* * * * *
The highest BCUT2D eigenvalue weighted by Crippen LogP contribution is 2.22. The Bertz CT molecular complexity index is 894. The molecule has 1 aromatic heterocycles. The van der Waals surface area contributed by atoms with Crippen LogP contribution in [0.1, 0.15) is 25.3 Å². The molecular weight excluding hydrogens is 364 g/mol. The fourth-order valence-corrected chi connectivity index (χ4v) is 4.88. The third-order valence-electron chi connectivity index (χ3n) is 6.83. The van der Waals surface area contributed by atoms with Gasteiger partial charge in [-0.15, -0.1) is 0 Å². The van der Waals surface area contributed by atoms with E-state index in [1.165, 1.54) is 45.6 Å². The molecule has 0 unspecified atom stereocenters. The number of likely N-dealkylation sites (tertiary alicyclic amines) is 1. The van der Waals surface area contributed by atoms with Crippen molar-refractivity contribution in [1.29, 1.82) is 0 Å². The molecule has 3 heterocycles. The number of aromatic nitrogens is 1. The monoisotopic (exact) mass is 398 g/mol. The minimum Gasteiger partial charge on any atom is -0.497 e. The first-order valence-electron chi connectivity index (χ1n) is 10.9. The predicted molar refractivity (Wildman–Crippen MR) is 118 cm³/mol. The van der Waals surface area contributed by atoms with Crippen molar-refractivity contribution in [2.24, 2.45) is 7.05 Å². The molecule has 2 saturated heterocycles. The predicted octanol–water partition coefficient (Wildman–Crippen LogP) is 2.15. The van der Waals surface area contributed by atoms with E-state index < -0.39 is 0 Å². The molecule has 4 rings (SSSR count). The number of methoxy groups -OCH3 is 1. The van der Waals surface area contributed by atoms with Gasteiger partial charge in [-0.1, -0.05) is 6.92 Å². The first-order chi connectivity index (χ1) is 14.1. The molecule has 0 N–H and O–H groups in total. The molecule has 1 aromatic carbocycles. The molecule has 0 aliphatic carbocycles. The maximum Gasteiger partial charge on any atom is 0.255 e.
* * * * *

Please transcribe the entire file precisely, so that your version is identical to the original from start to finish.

The highest BCUT2D eigenvalue weighted by Crippen LogP contribution is 2.22. The Bertz CT molecular complexity index is 894. The molecule has 1 aromatic heterocycles. The van der Waals surface area contributed by atoms with Crippen LogP contribution in [0.1, 0.15) is 25.3 Å². The molecular weight excluding hydrogens is 364 g/mol. The fourth-order valence-corrected chi connectivity index (χ4v) is 4.88. The third-order valence-electron chi connectivity index (χ3n) is 6.83. The van der Waals surface area contributed by atoms with Gasteiger partial charge in [-0.15, -0.1) is 0 Å². The van der Waals surface area contributed by atoms with E-state index in [1.165, 1.54) is 45.6 Å². The molecule has 0 unspecified atom stereocenters. The number of likely N-dealkylation sites (tertiary alicyclic amines) is 1. The van der Waals surface area contributed by atoms with Crippen molar-refractivity contribution in [1.29, 1.82) is 0 Å². The molecule has 3 heterocycles. The number of aromatic nitrogens is 1. The monoisotopic (exact) mass is 398 g/mol. The minimum Gasteiger partial charge on any atom is -0.497 e. The first-order valence-electron chi connectivity index (χ1n) is 10.9. The predicted molar refractivity (Wildman–Crippen MR) is 118 cm³/mol. The van der Waals surface area contributed by atoms with Crippen molar-refractivity contribution in [2.24, 2.45) is 7.05 Å². The molecule has 2 saturated heterocycles. The predicted octanol–water partition coefficient (Wildman–Crippen LogP) is 2.15. The van der Waals surface area contributed by atoms with E-state index < -0.39 is 0 Å². The molecule has 4 rings (SSSR count). The number of methoxy groups -OCH3 is 1. The van der Waals surface area contributed by atoms with Gasteiger partial charge in [-0.1, -0.05) is 6.92 Å². The first-order chi connectivity index (χ1) is 14.1. The molecule has 0 N–H and O–H groups in total. The molecule has 1 aromatic carbocycles. The molecule has 0 aliphatic carbocycles. The maximum Gasteiger partial charge on any atom is 0.255 e.